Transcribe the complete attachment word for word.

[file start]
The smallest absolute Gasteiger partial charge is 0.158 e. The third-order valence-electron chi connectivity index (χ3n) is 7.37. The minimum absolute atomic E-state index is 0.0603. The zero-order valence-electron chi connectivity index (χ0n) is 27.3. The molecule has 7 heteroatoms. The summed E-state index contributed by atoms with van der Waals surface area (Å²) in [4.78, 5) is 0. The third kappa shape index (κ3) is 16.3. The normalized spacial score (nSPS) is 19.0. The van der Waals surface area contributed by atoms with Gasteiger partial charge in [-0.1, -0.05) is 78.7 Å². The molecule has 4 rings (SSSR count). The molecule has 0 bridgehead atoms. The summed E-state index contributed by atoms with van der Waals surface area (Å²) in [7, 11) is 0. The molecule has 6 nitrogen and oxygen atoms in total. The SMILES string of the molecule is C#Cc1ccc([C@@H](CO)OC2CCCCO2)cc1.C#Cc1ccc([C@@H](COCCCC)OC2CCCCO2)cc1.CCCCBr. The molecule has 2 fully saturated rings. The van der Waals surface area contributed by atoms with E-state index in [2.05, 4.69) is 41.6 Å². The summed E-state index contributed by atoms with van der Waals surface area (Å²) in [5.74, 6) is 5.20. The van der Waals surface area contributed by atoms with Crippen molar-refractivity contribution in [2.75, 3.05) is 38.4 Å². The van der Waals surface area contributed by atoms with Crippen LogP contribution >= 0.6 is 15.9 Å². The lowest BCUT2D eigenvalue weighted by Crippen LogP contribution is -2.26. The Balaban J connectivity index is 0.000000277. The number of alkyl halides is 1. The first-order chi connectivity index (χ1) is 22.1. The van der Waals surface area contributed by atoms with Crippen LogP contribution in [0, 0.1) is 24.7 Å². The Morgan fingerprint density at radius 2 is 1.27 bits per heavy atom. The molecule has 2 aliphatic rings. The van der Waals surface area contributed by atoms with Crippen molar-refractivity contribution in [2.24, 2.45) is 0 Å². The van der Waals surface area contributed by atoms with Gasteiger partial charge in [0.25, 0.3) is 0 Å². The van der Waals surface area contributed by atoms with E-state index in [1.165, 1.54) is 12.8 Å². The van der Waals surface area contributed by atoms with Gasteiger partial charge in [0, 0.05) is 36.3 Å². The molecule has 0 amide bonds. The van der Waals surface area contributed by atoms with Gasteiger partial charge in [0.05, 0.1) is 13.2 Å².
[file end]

The smallest absolute Gasteiger partial charge is 0.158 e. The third-order valence-electron chi connectivity index (χ3n) is 7.37. The minimum absolute atomic E-state index is 0.0603. The zero-order valence-electron chi connectivity index (χ0n) is 27.3. The molecule has 7 heteroatoms. The summed E-state index contributed by atoms with van der Waals surface area (Å²) in [4.78, 5) is 0. The third kappa shape index (κ3) is 16.3. The normalized spacial score (nSPS) is 19.0. The van der Waals surface area contributed by atoms with Gasteiger partial charge in [-0.1, -0.05) is 78.7 Å². The molecule has 4 rings (SSSR count). The molecule has 0 bridgehead atoms. The summed E-state index contributed by atoms with van der Waals surface area (Å²) in [7, 11) is 0. The molecule has 6 nitrogen and oxygen atoms in total. The SMILES string of the molecule is C#Cc1ccc([C@@H](CO)OC2CCCCO2)cc1.C#Cc1ccc([C@@H](COCCCC)OC2CCCCO2)cc1.CCCCBr. The molecule has 2 fully saturated rings. The van der Waals surface area contributed by atoms with E-state index in [2.05, 4.69) is 41.6 Å². The summed E-state index contributed by atoms with van der Waals surface area (Å²) in [5.74, 6) is 5.20. The van der Waals surface area contributed by atoms with Crippen molar-refractivity contribution in [2.75, 3.05) is 38.4 Å². The van der Waals surface area contributed by atoms with Crippen LogP contribution >= 0.6 is 15.9 Å². The lowest BCUT2D eigenvalue weighted by Crippen LogP contribution is -2.26. The Balaban J connectivity index is 0.000000277. The number of alkyl halides is 1. The first-order chi connectivity index (χ1) is 22.1. The van der Waals surface area contributed by atoms with Crippen LogP contribution in [0, 0.1) is 24.7 Å². The Morgan fingerprint density at radius 2 is 1.27 bits per heavy atom. The molecule has 2 aliphatic rings. The van der Waals surface area contributed by atoms with Crippen molar-refractivity contribution in [2.24, 2.45) is 0 Å². The van der Waals surface area contributed by atoms with Gasteiger partial charge in [0.25, 0.3) is 0 Å². The van der Waals surface area contributed by atoms with E-state index in [1.165, 1.54) is 12.8 Å². The van der Waals surface area contributed by atoms with Gasteiger partial charge in [0, 0.05) is 36.3 Å². The molecule has 0 amide bonds. The van der Waals surface area contributed by atoms with Gasteiger partial charge in [0.05, 0.1) is 13.2 Å².